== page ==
During my master's degree program, I had to evacuate due to Hurricane Ivan. Hurricane Katrina hit New Orleans while I was in India completing my master's thesis, upending my plans to pursue a career in tropical medicine. These experiences brought me face to face with the human toll of disasters and the importance of having strong, resilient social and public health systems that could support communities regardless of the stressor – such as extreme heat, flood or disease outbreak. Today, my 8-year-old daughter is my main motivation as I worry about the world that we are leaving for her and children around the world.
I feel I can make the most difference through my teaching and through motivating and engaging future leaders. I believe it is important for both the current and future health care and public health workforce to understand the implications of this complex issue and the role of their respective disciplines and professions in raising awareness, encouraging dialogue and informing solutions.
Q: What's one thing you want everyone to understand about climate change?
A: Climate change, like COVID, is a threat multiplier. It exacerbates the health and social inequities and is not something that is happening in the far distant future. It is happening now. When we hear about the allergy season becoming longer or when we learn about a coming heat wave, these things impact all of us in different ways. And unlike what we may hear around us, all of us can do something about it. We can be more aware, talk about it rather than ignore it, and reflect on our own lifestyles and actions. Today, we have so many resources and opportunities. We can calculate our carbon footprint using an app or an online calculator or join a book club at our local library, for example.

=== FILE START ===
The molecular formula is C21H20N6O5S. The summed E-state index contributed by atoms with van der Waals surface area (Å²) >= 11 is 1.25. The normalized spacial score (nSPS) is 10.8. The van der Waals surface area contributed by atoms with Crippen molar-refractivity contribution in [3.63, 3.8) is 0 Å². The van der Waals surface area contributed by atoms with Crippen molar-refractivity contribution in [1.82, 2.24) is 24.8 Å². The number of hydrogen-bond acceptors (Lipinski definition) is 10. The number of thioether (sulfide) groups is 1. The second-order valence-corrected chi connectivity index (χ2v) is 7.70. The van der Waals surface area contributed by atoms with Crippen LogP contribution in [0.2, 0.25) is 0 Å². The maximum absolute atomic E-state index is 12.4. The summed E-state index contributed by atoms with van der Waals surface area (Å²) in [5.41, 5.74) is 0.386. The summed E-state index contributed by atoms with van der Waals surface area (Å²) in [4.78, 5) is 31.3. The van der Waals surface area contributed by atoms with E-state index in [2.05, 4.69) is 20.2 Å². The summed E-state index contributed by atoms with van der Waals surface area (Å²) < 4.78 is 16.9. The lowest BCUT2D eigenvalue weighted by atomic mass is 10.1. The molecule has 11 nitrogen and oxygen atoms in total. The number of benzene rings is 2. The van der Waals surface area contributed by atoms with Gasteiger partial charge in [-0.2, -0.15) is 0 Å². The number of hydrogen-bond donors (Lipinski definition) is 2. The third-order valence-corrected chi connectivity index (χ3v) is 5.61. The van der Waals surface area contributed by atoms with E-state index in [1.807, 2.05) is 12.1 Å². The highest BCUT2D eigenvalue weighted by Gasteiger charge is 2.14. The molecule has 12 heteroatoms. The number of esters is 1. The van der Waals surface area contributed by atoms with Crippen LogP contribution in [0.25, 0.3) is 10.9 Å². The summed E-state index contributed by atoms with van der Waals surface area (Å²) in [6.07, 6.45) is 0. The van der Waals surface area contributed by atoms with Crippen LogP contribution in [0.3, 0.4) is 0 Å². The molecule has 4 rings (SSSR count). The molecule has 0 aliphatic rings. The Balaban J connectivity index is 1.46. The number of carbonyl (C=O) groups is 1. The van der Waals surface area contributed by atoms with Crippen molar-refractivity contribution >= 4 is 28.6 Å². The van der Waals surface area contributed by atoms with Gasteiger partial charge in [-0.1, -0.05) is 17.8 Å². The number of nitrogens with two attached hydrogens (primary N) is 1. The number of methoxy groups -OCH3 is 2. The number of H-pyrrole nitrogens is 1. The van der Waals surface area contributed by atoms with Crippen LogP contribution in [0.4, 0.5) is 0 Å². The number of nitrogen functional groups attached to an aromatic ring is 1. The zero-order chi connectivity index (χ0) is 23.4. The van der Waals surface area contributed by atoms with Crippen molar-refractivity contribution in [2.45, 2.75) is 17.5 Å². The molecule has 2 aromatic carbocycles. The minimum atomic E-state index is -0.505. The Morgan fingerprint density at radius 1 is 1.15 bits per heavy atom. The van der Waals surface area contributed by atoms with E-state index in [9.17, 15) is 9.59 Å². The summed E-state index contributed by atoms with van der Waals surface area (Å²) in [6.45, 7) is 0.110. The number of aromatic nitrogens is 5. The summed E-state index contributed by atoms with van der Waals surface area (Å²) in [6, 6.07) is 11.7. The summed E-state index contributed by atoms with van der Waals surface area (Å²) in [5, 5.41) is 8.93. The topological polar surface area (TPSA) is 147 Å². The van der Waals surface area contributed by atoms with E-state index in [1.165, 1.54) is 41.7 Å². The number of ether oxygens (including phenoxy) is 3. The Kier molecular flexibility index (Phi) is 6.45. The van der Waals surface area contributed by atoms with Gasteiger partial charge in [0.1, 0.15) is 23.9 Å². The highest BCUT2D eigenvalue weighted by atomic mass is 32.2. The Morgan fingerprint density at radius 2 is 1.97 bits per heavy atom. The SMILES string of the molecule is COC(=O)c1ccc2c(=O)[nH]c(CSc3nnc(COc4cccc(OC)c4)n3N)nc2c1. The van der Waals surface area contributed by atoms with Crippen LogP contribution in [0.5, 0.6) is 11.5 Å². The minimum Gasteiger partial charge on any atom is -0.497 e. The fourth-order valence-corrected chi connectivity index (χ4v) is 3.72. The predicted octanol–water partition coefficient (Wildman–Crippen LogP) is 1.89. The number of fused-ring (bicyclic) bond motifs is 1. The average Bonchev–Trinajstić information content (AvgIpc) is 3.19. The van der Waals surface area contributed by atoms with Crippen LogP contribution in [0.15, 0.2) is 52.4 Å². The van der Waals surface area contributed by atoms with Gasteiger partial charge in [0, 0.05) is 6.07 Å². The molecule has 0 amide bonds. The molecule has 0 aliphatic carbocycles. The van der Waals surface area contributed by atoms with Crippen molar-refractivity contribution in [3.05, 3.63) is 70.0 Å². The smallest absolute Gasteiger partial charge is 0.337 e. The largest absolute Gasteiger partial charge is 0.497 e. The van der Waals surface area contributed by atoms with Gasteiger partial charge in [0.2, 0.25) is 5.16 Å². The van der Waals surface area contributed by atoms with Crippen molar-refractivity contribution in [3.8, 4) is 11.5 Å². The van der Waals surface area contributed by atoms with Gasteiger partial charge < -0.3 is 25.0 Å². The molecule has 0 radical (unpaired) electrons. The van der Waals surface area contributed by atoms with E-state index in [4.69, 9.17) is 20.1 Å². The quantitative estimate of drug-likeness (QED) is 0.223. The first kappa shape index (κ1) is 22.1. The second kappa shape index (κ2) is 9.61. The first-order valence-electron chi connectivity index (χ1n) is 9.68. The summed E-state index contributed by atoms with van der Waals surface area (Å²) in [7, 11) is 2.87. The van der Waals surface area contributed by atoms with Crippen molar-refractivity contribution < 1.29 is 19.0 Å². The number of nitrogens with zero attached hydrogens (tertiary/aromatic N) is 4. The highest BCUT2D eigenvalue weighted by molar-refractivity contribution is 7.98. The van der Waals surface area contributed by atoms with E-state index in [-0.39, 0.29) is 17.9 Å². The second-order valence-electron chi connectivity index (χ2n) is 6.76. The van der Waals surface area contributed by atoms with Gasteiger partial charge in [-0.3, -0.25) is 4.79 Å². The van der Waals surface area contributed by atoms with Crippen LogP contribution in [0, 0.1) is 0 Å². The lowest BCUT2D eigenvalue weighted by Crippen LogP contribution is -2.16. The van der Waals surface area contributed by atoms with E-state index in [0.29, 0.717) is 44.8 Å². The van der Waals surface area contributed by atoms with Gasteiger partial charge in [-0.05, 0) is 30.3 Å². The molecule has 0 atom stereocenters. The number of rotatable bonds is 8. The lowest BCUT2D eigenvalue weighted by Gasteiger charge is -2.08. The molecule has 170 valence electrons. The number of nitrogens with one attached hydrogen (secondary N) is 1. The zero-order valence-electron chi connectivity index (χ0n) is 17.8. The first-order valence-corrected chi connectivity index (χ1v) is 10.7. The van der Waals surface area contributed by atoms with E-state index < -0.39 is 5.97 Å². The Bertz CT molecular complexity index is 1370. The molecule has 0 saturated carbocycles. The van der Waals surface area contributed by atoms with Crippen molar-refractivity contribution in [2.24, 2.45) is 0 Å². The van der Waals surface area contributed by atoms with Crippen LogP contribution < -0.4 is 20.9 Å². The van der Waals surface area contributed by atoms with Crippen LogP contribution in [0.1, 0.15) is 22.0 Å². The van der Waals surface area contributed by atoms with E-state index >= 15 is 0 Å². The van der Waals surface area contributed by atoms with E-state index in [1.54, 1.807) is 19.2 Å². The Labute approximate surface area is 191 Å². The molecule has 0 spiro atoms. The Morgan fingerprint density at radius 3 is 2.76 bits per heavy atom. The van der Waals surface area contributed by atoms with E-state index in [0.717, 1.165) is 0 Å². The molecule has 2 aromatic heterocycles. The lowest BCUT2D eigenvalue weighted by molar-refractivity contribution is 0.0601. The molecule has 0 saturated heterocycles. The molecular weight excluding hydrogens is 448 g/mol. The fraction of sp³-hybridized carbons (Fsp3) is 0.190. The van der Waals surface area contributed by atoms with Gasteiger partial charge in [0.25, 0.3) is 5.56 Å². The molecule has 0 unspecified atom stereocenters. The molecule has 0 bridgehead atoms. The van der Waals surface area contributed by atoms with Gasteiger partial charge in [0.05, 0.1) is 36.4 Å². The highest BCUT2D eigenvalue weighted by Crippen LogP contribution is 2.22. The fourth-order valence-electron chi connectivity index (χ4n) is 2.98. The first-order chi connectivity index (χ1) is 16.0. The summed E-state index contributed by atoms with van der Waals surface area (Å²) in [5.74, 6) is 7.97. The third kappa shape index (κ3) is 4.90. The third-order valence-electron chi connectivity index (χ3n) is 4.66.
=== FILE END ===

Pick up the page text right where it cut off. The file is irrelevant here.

Climate change is not just a science issue or policy issue. It is not simply a water issue or a health issue. It is an existential problem that we face not only today but that our future generations, our children, will face for years to come. And one that requires societies, governments and communities to work collaboratively to understand and tackle.
Q: What advice do you have for young women or girls who may be interested in a career related to climate research or policy?
A: Don't be disheartened by the negativity that we often see around us and in the media. There is always reason for optimism. Look for the silver lining. There is so much momentum and hard work that individuals and concerned citizens like yourself are doing at the local level. Secondly, believe in yourself. Stay firm in your convictions, work hard and always be empathetic. But also know that believing in yourself and being confident need not mean that we lose sight of what makes us human. One of the best pieces of advice I received from my mentors is that people may forget what you say but they will never forget how you made them feel.
Other featured researchers:
Women in climate change: Joellen Russell (College of Science)
Women in climate change: Courtney Crosson (College of Architecture, Planning, and Landscape Architecture)
Women in climate change: Beth Tellman (College of Social and Behavioral Sciences)
Women in climate change: Kirsten Engle (James E. Rogers College of Law)
Women in climate change: Theresa Crimmins (College of Agriculture and Life Sciences)
Women in climate change: Jessica Tierney (College of Science)
Women in climate change: Ellen McMahon (College of Fine Arts)
University of Arizona in the News